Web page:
How to Price Your Candles or Handmade Items to Sell
Pricing your candles or any handmade product can be tricky and if not well thought out can cost you in the long run.
As the industry standard, crafters are told to calculate the cost of their handmade item and multiply by 2 for a wholesale price or multiply by 3 to sell to retail and multiply by 4 to sell as a retail price. A large majority never start with a precise cost of goods, overhead, and general expense values to understand what the value of their inventory is.
Accounting when you are a crafter can get messy. Often selling handmade products start as hobbies or our businesses start in our homes and we overlook hidden costs. We tend to absorb extra spending by mixing it in with our finances when we are out shopping and see something that catches our attention.
I am going to walk you through the pricing and I want you to keep something in mind first.
If you start your candle business in your home and you outgrow your space, you will need to capture additional costs in your candle price. If you want to grow your business you can capture that cost in your candle price NOW so that you have money to invest in a bigger store. Go back and read this again.
As an example, if a candle price is $13 and you are making them from your home but need to rent a space next year, you may need to raise the price to $15. That new price will cover the added expenses of renting a space. The downside to this is you will have to get your customers to adjust to the added cost.
If you have a business plan for growth, your candle price should be set at $15 NOW and the $2 could be accrued to execute your expansion. The planned profits from each candle sale of $2 will fund the capital you need. The upside is your price will remain and your customer’s impact minimal.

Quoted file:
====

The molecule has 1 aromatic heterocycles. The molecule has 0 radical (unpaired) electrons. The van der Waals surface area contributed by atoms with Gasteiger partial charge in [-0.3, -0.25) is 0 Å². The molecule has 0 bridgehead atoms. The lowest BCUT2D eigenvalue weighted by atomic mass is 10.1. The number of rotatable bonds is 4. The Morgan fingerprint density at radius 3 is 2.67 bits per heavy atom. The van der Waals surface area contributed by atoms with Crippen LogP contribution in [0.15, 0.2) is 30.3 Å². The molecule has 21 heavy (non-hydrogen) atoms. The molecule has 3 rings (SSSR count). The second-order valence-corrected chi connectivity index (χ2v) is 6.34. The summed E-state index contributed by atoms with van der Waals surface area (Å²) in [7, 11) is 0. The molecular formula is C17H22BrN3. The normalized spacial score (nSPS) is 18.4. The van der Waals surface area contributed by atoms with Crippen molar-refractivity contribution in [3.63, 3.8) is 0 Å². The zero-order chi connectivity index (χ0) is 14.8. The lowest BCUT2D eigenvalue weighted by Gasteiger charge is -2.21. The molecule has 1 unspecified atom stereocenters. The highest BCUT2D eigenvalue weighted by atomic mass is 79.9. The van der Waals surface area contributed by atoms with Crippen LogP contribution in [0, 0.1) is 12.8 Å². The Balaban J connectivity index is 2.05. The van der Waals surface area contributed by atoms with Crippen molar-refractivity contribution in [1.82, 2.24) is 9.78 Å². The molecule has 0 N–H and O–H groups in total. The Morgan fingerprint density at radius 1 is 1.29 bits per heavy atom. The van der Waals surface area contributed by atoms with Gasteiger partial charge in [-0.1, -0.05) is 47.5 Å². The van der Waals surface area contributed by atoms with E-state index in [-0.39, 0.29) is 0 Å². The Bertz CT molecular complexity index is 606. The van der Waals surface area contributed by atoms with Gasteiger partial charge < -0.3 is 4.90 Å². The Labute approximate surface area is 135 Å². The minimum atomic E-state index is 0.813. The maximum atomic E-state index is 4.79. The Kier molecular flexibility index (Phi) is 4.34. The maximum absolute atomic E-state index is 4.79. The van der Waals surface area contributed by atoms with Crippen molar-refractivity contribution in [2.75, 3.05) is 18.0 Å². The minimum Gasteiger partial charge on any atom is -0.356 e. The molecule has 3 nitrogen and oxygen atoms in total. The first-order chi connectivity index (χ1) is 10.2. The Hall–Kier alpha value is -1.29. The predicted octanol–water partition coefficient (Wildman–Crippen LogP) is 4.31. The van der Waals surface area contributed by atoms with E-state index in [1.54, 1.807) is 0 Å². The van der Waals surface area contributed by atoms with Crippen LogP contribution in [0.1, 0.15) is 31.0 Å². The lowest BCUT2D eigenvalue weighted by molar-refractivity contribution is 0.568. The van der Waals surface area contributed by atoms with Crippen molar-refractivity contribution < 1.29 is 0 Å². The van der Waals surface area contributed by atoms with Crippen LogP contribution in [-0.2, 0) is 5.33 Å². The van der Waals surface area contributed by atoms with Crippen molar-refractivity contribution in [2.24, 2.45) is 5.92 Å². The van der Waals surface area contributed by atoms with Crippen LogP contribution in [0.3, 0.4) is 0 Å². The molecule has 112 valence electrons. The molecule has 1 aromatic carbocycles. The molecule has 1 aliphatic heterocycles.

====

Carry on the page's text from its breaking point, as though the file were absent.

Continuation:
What is the candle cost of goods?
The cost of goods is anything that is an ingredient or product partially or completely resold to the end-user or consumer. Examples are
- Wicks / Glue Stickers
- Candle Dye
- Fragrance Oil / Essential Oil
- Gift Boxes / Bags / Embelishments
- Shipping Material / Labels / Postage
Additional costs are hidden costs that cannot be directly assigned to the candle or handmade item. These are the most overlooked.
Expense examples are
- Office Supplies (that cannot be assigned specifically to a candle)- scissors, tape, paper, etc.
- Paper Towels
- Ink Cartridges
- Gas / Milage
- Business Cards / Promotional Material
- Hot glue
Equipment examples are (these have different tax values)
- Wax Melters
- Heat Tools / Sealers
- Computer / Printers
- Work Clothes / Aprons
- Tools / Pitchers / Spoons
Overhead examples are (fixed costs)
- Fees / Commissions
The first step to pricing your candle is developing a budget. I have an article on how much candle-making costs and an article on how much money can you make selling candles. We want to dive a little deeper.